Chiaki Kuriyama (栗山千明, Kuriyama Chiaki?) (born October 10, 1984) is a Japanese actress and model. She is best-known in the West for the part of the bloodthirsty schoolgirl-dressing bodyguard, Gogo Yubari in Quentin Tarantino's Kill Bill, Volume I, and also her role in the Japanese film Battle Royale.
She was born in Tsuchiura, Ibaraki Prefecture. Chiaki was one of the most popular models of the mid-1990s child model boom in Japan. In 1997, she appeared in her break in the photobooks Shinwa-Shōjo (Girl of Myth) and Shōjokan (Girl's Residence), photographed by Kishin Shinoyama. Shinwa-Shōjo became a best-seller but, as it contained some nudity, was discontinued by the publisher in 1999 after the institution of new anti–child pornography laws. She also posed as a model for the child fashion magazines Nicola (1997-2001) and Puchi Lemon (1996-2001).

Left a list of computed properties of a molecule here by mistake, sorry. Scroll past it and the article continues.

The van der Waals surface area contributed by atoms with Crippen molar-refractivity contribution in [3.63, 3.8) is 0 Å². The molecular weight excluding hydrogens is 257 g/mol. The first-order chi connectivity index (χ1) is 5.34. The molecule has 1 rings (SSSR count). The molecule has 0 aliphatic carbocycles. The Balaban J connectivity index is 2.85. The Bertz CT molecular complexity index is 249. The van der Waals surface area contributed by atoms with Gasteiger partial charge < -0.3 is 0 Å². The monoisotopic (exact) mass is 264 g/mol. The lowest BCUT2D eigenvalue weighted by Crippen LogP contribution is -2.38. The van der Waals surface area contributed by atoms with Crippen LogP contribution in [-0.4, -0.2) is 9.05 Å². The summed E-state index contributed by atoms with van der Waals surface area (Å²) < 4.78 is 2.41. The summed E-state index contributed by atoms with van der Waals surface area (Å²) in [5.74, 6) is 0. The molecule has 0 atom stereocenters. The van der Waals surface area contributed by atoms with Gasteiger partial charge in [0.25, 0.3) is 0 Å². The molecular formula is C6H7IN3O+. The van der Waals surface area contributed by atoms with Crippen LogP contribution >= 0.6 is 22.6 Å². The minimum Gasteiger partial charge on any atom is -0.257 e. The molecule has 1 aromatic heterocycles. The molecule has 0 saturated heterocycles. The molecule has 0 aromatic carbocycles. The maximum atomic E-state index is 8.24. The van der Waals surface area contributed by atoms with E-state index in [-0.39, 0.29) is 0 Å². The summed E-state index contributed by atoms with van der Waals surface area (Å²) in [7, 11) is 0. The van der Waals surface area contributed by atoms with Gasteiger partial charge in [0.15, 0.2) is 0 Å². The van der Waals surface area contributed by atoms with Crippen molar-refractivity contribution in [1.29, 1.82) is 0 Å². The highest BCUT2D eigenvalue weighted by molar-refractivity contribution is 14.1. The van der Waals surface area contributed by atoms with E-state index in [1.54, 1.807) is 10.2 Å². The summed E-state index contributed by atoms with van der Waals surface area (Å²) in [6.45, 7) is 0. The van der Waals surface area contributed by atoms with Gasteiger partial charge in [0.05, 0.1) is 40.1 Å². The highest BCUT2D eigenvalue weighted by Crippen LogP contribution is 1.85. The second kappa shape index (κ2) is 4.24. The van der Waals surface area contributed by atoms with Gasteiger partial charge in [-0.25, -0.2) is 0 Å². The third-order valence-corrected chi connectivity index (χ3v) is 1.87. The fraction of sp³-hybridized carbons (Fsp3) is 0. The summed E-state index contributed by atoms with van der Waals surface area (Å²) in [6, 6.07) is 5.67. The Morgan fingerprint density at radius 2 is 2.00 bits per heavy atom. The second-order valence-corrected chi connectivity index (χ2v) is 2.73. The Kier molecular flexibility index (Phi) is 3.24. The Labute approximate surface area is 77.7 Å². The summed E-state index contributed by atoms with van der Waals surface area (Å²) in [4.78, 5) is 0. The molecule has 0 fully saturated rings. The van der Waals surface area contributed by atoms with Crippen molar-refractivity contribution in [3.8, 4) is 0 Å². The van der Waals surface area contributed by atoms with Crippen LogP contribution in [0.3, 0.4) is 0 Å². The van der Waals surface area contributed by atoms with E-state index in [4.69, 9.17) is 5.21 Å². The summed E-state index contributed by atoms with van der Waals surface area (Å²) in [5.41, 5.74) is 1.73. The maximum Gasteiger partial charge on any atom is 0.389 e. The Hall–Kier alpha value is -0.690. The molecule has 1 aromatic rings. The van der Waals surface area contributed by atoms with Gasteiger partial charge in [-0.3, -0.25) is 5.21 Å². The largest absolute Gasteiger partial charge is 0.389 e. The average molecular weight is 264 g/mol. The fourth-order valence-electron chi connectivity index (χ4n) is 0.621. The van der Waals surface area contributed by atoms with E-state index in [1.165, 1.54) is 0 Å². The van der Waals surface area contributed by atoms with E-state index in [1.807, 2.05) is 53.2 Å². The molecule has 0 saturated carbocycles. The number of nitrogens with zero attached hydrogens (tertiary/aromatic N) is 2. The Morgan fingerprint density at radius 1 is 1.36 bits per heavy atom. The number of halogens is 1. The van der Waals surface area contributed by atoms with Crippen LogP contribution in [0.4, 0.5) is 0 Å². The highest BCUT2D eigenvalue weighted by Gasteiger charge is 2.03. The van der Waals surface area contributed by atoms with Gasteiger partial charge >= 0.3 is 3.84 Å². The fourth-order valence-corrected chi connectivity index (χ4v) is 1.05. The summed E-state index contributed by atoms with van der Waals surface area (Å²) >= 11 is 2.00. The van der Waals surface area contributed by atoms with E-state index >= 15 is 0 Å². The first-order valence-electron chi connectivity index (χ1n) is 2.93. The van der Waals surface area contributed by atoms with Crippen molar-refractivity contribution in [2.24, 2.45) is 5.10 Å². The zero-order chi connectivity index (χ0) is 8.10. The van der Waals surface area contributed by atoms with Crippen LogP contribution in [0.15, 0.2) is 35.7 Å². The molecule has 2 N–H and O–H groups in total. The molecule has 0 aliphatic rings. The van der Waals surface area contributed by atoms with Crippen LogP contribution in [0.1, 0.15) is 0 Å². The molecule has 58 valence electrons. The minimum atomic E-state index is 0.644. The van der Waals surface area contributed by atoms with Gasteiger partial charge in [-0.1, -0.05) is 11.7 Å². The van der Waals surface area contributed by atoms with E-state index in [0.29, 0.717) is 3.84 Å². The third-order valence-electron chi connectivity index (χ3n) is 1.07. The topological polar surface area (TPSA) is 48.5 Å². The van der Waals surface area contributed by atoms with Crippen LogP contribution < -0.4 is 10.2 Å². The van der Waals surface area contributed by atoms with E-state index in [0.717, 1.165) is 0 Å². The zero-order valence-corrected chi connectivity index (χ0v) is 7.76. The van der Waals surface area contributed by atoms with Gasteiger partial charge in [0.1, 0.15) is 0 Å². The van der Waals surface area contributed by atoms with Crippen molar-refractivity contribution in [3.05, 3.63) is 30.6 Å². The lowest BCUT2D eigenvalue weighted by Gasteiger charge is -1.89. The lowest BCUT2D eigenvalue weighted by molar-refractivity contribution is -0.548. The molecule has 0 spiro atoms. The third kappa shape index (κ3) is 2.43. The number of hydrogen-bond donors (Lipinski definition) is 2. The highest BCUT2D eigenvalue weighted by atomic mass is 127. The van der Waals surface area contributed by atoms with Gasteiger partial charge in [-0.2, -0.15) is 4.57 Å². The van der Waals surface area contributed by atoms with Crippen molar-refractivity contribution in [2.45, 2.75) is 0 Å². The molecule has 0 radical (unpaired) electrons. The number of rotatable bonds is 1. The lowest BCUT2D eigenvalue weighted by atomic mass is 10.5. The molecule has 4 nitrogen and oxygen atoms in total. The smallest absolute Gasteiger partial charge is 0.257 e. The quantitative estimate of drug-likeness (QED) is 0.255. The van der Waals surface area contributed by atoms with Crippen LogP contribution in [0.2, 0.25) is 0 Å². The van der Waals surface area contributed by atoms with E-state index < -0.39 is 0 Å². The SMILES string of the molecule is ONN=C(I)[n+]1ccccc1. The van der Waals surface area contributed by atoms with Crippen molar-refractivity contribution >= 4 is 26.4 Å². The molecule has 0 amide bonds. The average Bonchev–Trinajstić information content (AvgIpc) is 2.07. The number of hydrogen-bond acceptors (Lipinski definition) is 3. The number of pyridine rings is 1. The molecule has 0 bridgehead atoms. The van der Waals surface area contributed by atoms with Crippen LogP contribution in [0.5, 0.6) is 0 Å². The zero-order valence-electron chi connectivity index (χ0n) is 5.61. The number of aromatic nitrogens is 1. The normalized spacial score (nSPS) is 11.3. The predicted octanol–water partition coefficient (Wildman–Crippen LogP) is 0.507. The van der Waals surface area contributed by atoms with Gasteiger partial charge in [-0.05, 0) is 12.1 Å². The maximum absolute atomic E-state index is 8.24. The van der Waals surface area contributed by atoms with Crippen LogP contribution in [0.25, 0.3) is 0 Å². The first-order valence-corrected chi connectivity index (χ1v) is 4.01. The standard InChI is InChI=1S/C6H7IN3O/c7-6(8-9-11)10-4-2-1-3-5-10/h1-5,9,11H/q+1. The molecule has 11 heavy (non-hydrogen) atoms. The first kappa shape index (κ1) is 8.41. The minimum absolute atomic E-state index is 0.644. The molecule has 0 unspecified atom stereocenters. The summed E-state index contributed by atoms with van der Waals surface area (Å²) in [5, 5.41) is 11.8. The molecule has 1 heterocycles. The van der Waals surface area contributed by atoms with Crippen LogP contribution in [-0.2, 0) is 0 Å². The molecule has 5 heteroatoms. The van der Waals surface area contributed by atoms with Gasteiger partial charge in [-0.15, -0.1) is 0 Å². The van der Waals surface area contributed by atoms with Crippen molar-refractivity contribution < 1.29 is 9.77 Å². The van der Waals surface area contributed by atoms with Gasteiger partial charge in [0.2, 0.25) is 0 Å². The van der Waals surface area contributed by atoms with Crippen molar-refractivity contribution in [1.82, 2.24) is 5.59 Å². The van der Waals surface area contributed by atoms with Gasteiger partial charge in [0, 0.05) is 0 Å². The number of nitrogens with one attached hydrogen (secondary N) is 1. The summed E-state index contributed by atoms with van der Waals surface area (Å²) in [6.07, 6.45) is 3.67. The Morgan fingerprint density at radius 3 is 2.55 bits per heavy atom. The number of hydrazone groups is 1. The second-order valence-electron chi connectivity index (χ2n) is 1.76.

She first achieved widespread recognition as an actress in Japan for her starring roles in the horror films Shikoku (1999) and Ju-on (2000). Chiaki also appeared in the action film Battle Royale (2000) in the role of Takako Chigusa.
Following feature appearances on several notable Japanese television programs (including Rokubanme no Sayoko), Chiaki made her Hollywood debut in director Quentin Tarantino's 2004 film Kill Bill, Volume I as Gogo Yubari, the schoolgirl yakuza bodyguard of Tokyo mob mistress O-Ren Ishii. Chiaki's lines in the film were all in Japanese (except for two words, "bingo" and "hi"). She has stated that she is in the process of learning English and hopes to play more English-language roles in the future.
Chiaki's other film appearances include major roles in the samurai drama Azumi 2: Death or Love and Takashi Miike's Yōkai Daisensō.
A female vampire character was added to Gantz, made to look just like her as a tribute. This is made definite in chapter 279 where the character is referred to as "Kill Bill" by Gantz.
She was also most recently rumored to play the role of Ling Xiaoyu in the upcoming live-action film adaptation of Tekken, which is slated to be released in 2009. This was later confirmed as false during an interview with Brian Ashcraft.
[2010.02.24] Ryuusei no NAMIDA (流星のナミダ / Tears of Falling Stars)